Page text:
#13

e_c

Thanks for your most recent post (#12).

I want to show that at the present it is possible to indicate that Christians can agree, at least to some extent, on the nature of grace.

You seem to claim you have sketched a basis of agreement, when you wrote “You asked about the extent of the agreement and disagreement. I’ve produced a sketch of an answer”. I interpreted your previous post differently, that here in CAF I cannot show there is some agreement, since you wrote:

So the thesis that “all Christians may agree on what grace is” is certainly suspect, and that’s only looking at the live discussions within Catholic thought. We don’t even need to get into Calvinism, Lutheranism, the Quakers, the Baptists, etc., etc.

I hold that with charity and integrity Christians can agree and show the agreement…

I hope to write a more comprehensive reply after some time thinking, studying and praying.


#14

I think a major point of divergence is with the Protestant view that holds that grace is nothing more than favor, God’s forgiveness of sin, for example.


#15

Also, for the performance of a morally good action Sanctifying Grace is not required.
And the concepts grace and natural merit are mutually exclusive, grace cannot be merited by natural works.


#16

Yes its a free gift to help us , we do not bear grace, grace bears us. It is not for us to help grace, but rather grace has been given to aid us in our lives.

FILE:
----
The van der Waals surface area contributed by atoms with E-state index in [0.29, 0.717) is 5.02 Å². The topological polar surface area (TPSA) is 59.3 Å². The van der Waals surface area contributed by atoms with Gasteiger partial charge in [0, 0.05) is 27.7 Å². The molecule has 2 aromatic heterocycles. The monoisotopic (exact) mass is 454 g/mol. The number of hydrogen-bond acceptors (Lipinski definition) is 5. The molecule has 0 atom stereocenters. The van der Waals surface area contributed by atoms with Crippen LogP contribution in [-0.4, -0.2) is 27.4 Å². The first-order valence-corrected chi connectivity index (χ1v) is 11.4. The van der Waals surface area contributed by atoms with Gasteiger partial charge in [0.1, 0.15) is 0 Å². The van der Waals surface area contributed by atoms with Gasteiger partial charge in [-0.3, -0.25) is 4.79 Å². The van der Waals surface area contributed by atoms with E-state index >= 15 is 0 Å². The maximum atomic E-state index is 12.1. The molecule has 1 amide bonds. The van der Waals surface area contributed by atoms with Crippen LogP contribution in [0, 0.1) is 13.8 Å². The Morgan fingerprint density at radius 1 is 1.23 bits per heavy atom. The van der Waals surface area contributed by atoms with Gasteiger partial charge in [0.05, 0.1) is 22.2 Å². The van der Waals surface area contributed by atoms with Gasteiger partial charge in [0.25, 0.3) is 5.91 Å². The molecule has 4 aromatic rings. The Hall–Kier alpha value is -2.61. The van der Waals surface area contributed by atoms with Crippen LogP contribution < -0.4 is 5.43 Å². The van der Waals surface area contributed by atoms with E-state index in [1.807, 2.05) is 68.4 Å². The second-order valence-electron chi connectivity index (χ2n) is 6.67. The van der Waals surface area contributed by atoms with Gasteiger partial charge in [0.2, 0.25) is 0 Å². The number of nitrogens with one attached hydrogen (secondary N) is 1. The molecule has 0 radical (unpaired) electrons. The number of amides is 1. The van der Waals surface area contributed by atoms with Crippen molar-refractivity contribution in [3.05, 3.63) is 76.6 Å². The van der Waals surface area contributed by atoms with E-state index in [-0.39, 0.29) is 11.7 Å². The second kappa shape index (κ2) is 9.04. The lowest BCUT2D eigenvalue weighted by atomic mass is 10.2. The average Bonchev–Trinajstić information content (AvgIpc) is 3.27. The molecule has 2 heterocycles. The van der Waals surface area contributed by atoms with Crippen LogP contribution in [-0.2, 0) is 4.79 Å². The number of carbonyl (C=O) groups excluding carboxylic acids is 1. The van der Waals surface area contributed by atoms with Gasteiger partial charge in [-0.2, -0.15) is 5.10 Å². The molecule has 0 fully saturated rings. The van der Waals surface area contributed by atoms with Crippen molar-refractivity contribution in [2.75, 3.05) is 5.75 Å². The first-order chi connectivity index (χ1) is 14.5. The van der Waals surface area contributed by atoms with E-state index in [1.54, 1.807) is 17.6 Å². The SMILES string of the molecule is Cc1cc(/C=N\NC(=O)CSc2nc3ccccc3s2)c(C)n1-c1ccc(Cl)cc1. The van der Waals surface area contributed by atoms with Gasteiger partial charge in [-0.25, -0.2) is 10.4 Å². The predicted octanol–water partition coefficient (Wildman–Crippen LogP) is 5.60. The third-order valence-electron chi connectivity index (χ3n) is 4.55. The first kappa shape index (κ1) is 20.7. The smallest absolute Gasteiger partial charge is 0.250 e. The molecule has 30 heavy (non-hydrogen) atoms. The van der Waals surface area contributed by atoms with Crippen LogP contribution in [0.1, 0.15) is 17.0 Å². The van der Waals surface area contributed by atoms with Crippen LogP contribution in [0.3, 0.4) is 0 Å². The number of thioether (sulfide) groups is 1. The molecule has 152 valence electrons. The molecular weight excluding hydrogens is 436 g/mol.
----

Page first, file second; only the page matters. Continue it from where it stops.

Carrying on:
#17

Yes, there is agreement on general qualities. The details are the problem, and they are important details.

Good luck.


#18

e_c,
thanks again, I appreciate your interest.

I agree details may differ between Christians. But here I am trying to sort out my own ideas as much as anything else, hence I appreciate the discussion. I find many problems link up (St. Paul, grace, gift, justification, righteousness, sacraments etc.) and I find clarity and precision of thought difficult, but I think the effort to understand is worthwhile.


#19

Vico

I agree fully with you. Sanctifying grace is not actual grace, and grace is a gratuitous gift of God.


#20

fhansen,

you wrote.

But a point I am raising is that some Lutherans/Protestants have changed. I believe that now not all Protestants believe grace is solely forensic or imputed.

I read in that oracle of all things correct (Wikipedia):

“Both imputed and infused righteousness agree that God is the source of our righteousness, and that it is a gift that humans cannot deserve.”.